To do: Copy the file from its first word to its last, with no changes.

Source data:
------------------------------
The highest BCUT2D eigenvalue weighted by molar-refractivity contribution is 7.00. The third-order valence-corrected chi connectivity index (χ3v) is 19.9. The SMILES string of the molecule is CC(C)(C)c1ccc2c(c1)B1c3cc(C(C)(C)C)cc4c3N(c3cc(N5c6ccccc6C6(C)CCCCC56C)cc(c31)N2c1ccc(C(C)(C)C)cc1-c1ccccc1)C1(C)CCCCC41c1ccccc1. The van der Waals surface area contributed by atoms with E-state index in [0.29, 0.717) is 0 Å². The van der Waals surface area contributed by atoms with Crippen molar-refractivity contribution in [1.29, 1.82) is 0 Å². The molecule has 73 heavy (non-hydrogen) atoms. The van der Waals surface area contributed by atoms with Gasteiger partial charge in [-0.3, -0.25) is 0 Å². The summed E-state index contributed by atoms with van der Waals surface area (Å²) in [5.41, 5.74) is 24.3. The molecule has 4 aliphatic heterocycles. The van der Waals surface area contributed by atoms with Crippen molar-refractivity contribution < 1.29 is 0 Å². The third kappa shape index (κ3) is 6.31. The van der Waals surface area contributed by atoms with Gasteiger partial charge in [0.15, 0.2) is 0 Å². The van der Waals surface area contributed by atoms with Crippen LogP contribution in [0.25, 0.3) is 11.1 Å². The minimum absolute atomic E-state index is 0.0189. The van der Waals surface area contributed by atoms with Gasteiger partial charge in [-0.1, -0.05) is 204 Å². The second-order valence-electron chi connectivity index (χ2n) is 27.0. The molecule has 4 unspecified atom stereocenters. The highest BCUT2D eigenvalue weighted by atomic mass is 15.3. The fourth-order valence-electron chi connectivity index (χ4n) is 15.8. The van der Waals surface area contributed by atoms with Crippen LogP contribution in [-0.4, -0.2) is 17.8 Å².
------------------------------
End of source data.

The highest BCUT2D eigenvalue weighted by molar-refractivity contribution is 7.00. The third-order valence-corrected chi connectivity index (χ3v) is 19.9. The SMILES string of the molecule is CC(C)(C)c1ccc2c(c1)B1c3cc(C(C)(C)C)cc4c3N(c3cc(N5c6ccccc6C6(C)CCCCC56C)cc(c31)N2c1ccc(C(C)(C)C)cc1-c1ccccc1)C1(C)CCCCC41c1ccccc1. The van der Waals surface area contributed by atoms with E-state index in [0.29, 0.717) is 0 Å². The van der Waals surface area contributed by atoms with Crippen molar-refractivity contribution in [1.29, 1.82) is 0 Å². The molecule has 73 heavy (non-hydrogen) atoms. The van der Waals surface area contributed by atoms with Gasteiger partial charge in [-0.3, -0.25) is 0 Å². The summed E-state index contributed by atoms with van der Waals surface area (Å²) in [5.41, 5.74) is 24.3. The molecule has 4 aliphatic heterocycles. The van der Waals surface area contributed by atoms with Crippen molar-refractivity contribution < 1.29 is 0 Å². The third kappa shape index (κ3) is 6.31. The van der Waals surface area contributed by atoms with Gasteiger partial charge in [0.15, 0.2) is 0 Å². The van der Waals surface area contributed by atoms with Crippen LogP contribution in [0.25, 0.3) is 11.1 Å². The minimum absolute atomic E-state index is 0.0189. The van der Waals surface area contributed by atoms with Gasteiger partial charge in [-0.1, -0.05) is 204 Å². The second-order valence-electron chi connectivity index (χ2n) is 27.0. The molecule has 4 unspecified atom stereocenters. The highest BCUT2D eigenvalue weighted by atomic mass is 15.3. The fourth-order valence-electron chi connectivity index (χ4n) is 15.8. The van der Waals surface area contributed by atoms with Crippen LogP contribution in [-0.4, -0.2) is 17.8 Å².